It is important to visit your child’s classroom and see where they spend their day. Busy parents tend to overlook visit your child’s classroom. It is amazing what parents can be learn about their child from spending a short period watching what goes on in the classroom.

If your time schedule allows it, try and volunteer in your child’s classroom. This is not always possible though. If this is something that you are able to do, get with your child’s teacher. Tell them that you would like to help, but don’t know what to do. There is a good chance the teacher can find something for you to do. Some schools have guidelines on the type and amount of assistance a parent can give. Make sure you talk with the principle to find out what those are. Sometimes teachers just need help behind the scenes. Stuff like planning holiday parties, advising on a computer installation, helping with fundraising, or even writing a grant.

It is harder to keep in touch with your child’s teacher once they start middle school. There are more teachers to communicate with. At this age your child is less likely to want to talk to you about what is going on. Participation at this age is still important and recommended. Typically each child is assigned either a guidance counselor or a primary teacher. Use this person as your contact and develop a line of communication with them throughout the year. Even in middle and high school, the teachers may still appreciate your help with planning field trips or organizing fund-raising projects for the school.

Information received from your child’s teachers can be helpful at the middle and high school grades. In fact, for college-bound children, these talks are as important as ever. The teacher may have insights about your child that may affect selection of college and career. Although participation is important, you must learn to become less directly involved with your children’s schoolwork. By middle school, your child should be taking most of the responsibility for their own homework.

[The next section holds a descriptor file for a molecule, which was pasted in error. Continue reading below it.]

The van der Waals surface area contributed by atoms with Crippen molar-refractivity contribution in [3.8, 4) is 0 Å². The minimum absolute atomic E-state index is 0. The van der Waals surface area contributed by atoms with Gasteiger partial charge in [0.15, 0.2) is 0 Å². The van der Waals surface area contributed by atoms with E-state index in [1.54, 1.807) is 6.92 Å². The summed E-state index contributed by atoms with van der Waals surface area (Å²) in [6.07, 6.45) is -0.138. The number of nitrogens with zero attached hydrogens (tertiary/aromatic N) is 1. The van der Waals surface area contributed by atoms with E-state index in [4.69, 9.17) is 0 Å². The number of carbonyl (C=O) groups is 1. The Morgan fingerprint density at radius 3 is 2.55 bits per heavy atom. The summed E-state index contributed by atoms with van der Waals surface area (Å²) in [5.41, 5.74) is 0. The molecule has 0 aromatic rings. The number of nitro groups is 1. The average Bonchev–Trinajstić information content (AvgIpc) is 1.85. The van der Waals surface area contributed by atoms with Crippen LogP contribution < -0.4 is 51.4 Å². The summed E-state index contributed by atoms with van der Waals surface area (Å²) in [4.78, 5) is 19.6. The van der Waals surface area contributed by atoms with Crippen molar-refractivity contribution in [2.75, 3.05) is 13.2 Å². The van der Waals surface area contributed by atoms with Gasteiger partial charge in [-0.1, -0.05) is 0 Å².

If you are a parent that has not been involved with your child’s education, it is never too late to begin. If you are just beginning when your child is older, keep at it. Never give up, as it is about finding the way that works for your child. Children who are not used to their parents being involved with school may be more hesitant to your sudden involvement.

Communicate with your child about your desire to be involved with their education to help your child feel more comfortable talking about school. A pattern of poor involvement with your child’s education can lead to your child feeling any conversation about school means they are in trouble. Ensure your child that you are there to learn and be apart of their school life and education, not find things they are doing wrong.
There are many ways to participate in your child’s education. You do not need to do every single one of the suggestions. Remember to always know what is going on with your child and communication with your child’s teacher is important. Pick the ways that work best for you and your schedule.